Reformed tagger turns to wool

'Yarn bomber' comes forward

ANNA PEARSON
Last updated 17:50 26/05/2012
Geof Lusins with some of the yarn bombing he did on the old courts fencing in Paru Paru Rd.
MARION VAN DIJK/Fairfax NZ
WOVEN FENCE: Geof Lusins with some of the yarn bombing he did on the old courts fencing in Paru Paru Rd.

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A reformed Nelson tagger has ditched spray cans, armed himself with a bag of wool and started "yarn bombing" the city.

Nelson Mail photographer Marion van Dijk photographed Geof Lusins' woollen geometric installations on a fence in Paru Paru Rd in Nelson and he got in touch after a story appeared online.

Mr Lusins owned up to being the "mystery artist" and admitted to it not being the first time his efforts had appeared in the paper.

The 28-year-old was labelled an "idiot with a spray can" in August last year after causing thousands of dollars of damage to public and private properties during a graffiti blitz in Tahunanui last year.

The tagging was widespread along Tahunanui Dr between the Annesbrook roundabout and the intersection with Muritai St, with walls, shops and bus stops covered in orange and white paint.

Lusins said he was down and out and on a drunken rampage at the time and regretted his "reckless" and "terrible" vandalism. "I was in a very bad state of mind at the time and it got me in a lot of trouble," he said.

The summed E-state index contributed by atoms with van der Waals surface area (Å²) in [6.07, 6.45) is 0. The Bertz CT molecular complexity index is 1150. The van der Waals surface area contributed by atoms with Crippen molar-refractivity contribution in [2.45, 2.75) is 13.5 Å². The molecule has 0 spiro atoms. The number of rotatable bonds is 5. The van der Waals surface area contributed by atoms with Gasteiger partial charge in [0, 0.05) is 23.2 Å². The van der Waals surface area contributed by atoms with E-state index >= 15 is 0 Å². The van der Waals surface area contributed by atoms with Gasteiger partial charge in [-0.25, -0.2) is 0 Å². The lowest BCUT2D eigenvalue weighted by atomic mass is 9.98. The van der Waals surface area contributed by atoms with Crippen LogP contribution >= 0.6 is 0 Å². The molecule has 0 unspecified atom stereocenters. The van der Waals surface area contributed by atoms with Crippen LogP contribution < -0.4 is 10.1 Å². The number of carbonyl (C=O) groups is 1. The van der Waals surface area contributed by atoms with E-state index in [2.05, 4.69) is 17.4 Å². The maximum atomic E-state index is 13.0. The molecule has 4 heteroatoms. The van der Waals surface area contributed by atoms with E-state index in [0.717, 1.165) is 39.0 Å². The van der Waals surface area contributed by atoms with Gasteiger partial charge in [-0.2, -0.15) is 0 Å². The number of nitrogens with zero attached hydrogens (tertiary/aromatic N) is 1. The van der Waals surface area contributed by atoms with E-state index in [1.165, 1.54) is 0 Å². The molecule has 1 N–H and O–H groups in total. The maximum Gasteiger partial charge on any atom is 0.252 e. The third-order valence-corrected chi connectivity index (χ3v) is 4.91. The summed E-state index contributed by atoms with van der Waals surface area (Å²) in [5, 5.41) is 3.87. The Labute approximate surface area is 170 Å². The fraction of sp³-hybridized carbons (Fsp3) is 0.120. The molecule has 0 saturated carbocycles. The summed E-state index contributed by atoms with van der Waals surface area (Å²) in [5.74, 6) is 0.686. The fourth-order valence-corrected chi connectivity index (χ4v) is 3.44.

Lusins turned himself in to the police and was ordered to do 100 hours of community service and pay $6000 in reparation.

He said "yarn bombing" was a less antisocial form of expression. "I know I can't get in too much trouble for this. I try not to do it anywhere that someone specifically owns. I wouldn't do someone's front fence – unless they asked me to," he said.

"There is a small graffiti problem in Nelson. I know a lot of young graffiti kids and when I got in trouble they all thought I was a legend. It would be better if they saw this sort of stuff."

Lusins has also "bombed" a fence at the Nelson Marlborough Institute of Technology, where he studies writing for creative industries, as well as one near Nelson College for Girls.

His work is slightly reminiscent of the graffiti knitting that took Nelson by storm during the Rugby World Cup, to some people's delight and others' disdain.

"I just enjoy doing it. It gives me something to do. Nelson claims to be very arty, but it has minimal street art. It's missing something. I grew up in Melbourne, where street art is a way of life. It's huge there," he said.

Lusins said the site near the tennis court in Paru Paru Rd was a "wasted" part of town.

"I'm going to keep coming back here and plugging away. I love how it looks 3-D. It pops out a bit."

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- © Fairfax NZ News

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